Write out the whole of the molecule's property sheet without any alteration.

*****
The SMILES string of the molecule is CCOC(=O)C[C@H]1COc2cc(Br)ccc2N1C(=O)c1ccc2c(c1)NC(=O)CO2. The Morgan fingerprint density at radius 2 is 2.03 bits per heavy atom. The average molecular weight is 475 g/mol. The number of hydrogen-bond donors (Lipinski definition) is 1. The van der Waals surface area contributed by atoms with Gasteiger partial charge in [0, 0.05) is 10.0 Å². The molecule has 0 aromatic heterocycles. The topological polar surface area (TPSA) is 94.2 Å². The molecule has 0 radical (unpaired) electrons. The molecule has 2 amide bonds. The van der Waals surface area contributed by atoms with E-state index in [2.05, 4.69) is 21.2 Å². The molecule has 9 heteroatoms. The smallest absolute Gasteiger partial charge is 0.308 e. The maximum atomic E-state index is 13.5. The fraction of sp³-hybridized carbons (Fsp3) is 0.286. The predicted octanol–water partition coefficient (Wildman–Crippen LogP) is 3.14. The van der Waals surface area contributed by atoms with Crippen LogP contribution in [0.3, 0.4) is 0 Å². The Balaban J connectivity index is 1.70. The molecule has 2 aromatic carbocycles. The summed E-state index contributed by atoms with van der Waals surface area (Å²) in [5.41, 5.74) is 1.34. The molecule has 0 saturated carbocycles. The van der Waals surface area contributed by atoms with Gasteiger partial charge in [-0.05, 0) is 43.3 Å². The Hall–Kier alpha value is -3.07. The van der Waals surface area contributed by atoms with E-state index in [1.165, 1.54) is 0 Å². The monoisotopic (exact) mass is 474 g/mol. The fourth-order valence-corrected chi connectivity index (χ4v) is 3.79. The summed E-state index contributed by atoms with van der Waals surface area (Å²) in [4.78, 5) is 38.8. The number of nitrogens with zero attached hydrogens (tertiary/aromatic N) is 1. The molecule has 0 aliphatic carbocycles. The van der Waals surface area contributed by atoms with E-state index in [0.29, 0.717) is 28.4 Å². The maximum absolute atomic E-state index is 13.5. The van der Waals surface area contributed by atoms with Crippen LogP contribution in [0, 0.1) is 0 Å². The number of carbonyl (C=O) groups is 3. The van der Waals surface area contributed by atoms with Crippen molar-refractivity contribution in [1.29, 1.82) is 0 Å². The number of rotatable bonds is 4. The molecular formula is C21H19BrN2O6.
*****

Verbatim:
The SMILES string of the molecule is CCOC(=O)C[C@H]1COc2cc(Br)ccc2N1C(=O)c1ccc2c(c1)NC(=O)CO2. The Morgan fingerprint density at radius 2 is 2.03 bits per heavy atom. The average molecular weight is 475 g/mol. The number of hydrogen-bond donors (Lipinski definition) is 1. The van der Waals surface area contributed by atoms with Gasteiger partial charge in [0, 0.05) is 10.0 Å². The molecule has 0 aromatic heterocycles. The topological polar surface area (TPSA) is 94.2 Å². The molecule has 0 radical (unpaired) electrons. The molecule has 2 amide bonds. The van der Waals surface area contributed by atoms with E-state index in [2.05, 4.69) is 21.2 Å². The molecule has 9 heteroatoms. The smallest absolute Gasteiger partial charge is 0.308 e. The maximum atomic E-state index is 13.5. The fraction of sp³-hybridized carbons (Fsp3) is 0.286. The predicted octanol–water partition coefficient (Wildman–Crippen LogP) is 3.14. The van der Waals surface area contributed by atoms with Crippen LogP contribution in [0.3, 0.4) is 0 Å². The Balaban J connectivity index is 1.70. The molecule has 2 aromatic carbocycles. The summed E-state index contributed by atoms with van der Waals surface area (Å²) in [5.41, 5.74) is 1.34. The molecule has 0 saturated carbocycles. The van der Waals surface area contributed by atoms with Gasteiger partial charge in [-0.05, 0) is 43.3 Å². The Hall–Kier alpha value is -3.07. The van der Waals surface area contributed by atoms with E-state index in [1.165, 1.54) is 0 Å². The monoisotopic (exact) mass is 474 g/mol. The fourth-order valence-corrected chi connectivity index (χ4v) is 3.79. The summed E-state index contributed by atoms with van der Waals surface area (Å²) in [4.78, 5) is 38.8. The number of nitrogens with zero attached hydrogens (tertiary/aromatic N) is 1. The molecule has 0 aliphatic carbocycles. The van der Waals surface area contributed by atoms with E-state index in [0.29, 0.717) is 28.4 Å². The maximum absolute atomic E-state index is 13.5. The van der Waals surface area contributed by atoms with Crippen LogP contribution in [0, 0.1) is 0 Å². The number of carbonyl (C=O) groups is 3. The van der Waals surface area contributed by atoms with Crippen molar-refractivity contribution in [1.29, 1.82) is 0 Å². The number of rotatable bonds is 4. The molecular formula is C21H19BrN2O6.